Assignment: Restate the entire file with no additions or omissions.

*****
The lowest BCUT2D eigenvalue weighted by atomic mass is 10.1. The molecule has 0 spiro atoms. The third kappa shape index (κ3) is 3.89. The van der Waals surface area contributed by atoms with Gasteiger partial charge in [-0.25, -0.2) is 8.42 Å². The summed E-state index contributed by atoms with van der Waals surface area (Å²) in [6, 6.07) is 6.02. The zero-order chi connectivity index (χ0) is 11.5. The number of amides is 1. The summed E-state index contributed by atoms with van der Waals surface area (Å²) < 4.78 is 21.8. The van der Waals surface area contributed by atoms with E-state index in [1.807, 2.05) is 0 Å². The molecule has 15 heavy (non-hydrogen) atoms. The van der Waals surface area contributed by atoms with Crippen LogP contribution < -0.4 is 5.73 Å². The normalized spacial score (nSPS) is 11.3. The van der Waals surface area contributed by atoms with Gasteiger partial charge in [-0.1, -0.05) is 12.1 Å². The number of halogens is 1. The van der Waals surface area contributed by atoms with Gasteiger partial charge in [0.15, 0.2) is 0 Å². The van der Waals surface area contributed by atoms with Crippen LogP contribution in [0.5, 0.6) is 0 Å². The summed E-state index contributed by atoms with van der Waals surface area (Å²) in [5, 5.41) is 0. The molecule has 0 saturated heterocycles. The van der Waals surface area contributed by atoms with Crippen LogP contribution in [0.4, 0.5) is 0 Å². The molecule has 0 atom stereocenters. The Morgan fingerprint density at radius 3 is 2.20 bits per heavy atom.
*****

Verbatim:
The lowest BCUT2D eigenvalue weighted by atomic mass is 10.1. The molecule has 0 spiro atoms. The third kappa shape index (κ3) is 3.89. The van der Waals surface area contributed by atoms with Gasteiger partial charge in [-0.25, -0.2) is 8.42 Å². The summed E-state index contributed by atoms with van der Waals surface area (Å²) in [6, 6.07) is 6.02. The zero-order chi connectivity index (χ0) is 11.5. The number of amides is 1. The summed E-state index contributed by atoms with van der Waals surface area (Å²) < 4.78 is 21.8. The van der Waals surface area contributed by atoms with E-state index in [1.807, 2.05) is 0 Å². The molecule has 15 heavy (non-hydrogen) atoms. The van der Waals surface area contributed by atoms with Crippen LogP contribution < -0.4 is 5.73 Å². The normalized spacial score (nSPS) is 11.3. The van der Waals surface area contributed by atoms with Gasteiger partial charge in [-0.1, -0.05) is 12.1 Å². The number of halogens is 1. The van der Waals surface area contributed by atoms with Gasteiger partial charge in [0.15, 0.2) is 0 Å². The van der Waals surface area contributed by atoms with Crippen LogP contribution in [0.5, 0.6) is 0 Å². The summed E-state index contributed by atoms with van der Waals surface area (Å²) in [5, 5.41) is 0. The molecule has 0 saturated heterocycles. The van der Waals surface area contributed by atoms with Crippen LogP contribution in [0.4, 0.5) is 0 Å². The molecule has 0 atom stereocenters. The Morgan fingerprint density at radius 3 is 2.20 bits per heavy atom.